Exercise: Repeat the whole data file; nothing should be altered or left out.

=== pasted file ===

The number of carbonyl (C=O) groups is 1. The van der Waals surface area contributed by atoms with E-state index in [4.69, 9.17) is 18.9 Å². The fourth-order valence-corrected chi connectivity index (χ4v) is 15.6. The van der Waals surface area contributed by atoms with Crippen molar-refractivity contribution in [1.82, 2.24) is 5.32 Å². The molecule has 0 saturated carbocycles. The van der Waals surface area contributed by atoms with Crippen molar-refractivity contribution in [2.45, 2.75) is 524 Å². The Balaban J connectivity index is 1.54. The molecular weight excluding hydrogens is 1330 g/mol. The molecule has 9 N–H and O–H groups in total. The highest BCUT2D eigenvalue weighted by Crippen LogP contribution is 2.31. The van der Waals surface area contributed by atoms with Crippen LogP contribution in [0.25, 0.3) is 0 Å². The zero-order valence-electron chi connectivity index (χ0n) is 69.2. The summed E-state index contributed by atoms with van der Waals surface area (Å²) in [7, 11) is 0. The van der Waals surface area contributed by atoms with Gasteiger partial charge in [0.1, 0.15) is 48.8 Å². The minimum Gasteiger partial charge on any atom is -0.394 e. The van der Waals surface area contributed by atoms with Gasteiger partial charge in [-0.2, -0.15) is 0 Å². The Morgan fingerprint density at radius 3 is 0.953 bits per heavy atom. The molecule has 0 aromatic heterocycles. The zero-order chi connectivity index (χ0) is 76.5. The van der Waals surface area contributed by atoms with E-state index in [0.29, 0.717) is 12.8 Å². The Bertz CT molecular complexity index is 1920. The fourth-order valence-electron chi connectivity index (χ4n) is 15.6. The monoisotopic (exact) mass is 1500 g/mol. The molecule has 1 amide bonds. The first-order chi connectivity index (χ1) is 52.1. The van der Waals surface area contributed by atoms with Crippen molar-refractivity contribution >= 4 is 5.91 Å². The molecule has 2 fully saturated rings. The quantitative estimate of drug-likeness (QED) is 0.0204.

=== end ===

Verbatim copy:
The number of carbonyl (C=O) groups is 1. The van der Waals surface area contributed by atoms with E-state index in [4.69, 9.17) is 18.9 Å². The fourth-order valence-corrected chi connectivity index (χ4v) is 15.6. The van der Waals surface area contributed by atoms with Crippen molar-refractivity contribution in [1.82, 2.24) is 5.32 Å². The molecule has 0 saturated carbocycles. The van der Waals surface area contributed by atoms with Crippen molar-refractivity contribution in [2.45, 2.75) is 524 Å². The Balaban J connectivity index is 1.54. The molecular weight excluding hydrogens is 1330 g/mol. The molecule has 9 N–H and O–H groups in total. The highest BCUT2D eigenvalue weighted by Crippen LogP contribution is 2.31. The van der Waals surface area contributed by atoms with Crippen LogP contribution in [0.25, 0.3) is 0 Å². The zero-order valence-electron chi connectivity index (χ0n) is 69.2. The summed E-state index contributed by atoms with van der Waals surface area (Å²) in [7, 11) is 0. The van der Waals surface area contributed by atoms with Gasteiger partial charge in [0.1, 0.15) is 48.8 Å². The minimum Gasteiger partial charge on any atom is -0.394 e. The van der Waals surface area contributed by atoms with Gasteiger partial charge in [-0.2, -0.15) is 0 Å². The Morgan fingerprint density at radius 3 is 0.953 bits per heavy atom. The molecule has 0 aromatic heterocycles. The zero-order chi connectivity index (χ0) is 76.5. The van der Waals surface area contributed by atoms with E-state index in [0.29, 0.717) is 12.8 Å². The Bertz CT molecular complexity index is 1920. The fourth-order valence-electron chi connectivity index (χ4n) is 15.6. The monoisotopic (exact) mass is 1500 g/mol. The molecule has 1 amide bonds. The first-order chi connectivity index (χ1) is 52.1. The van der Waals surface area contributed by atoms with Crippen molar-refractivity contribution >= 4 is 5.91 Å². The molecule has 2 fully saturated rings. The quantitative estimate of drug-likeness (QED) is 0.0204.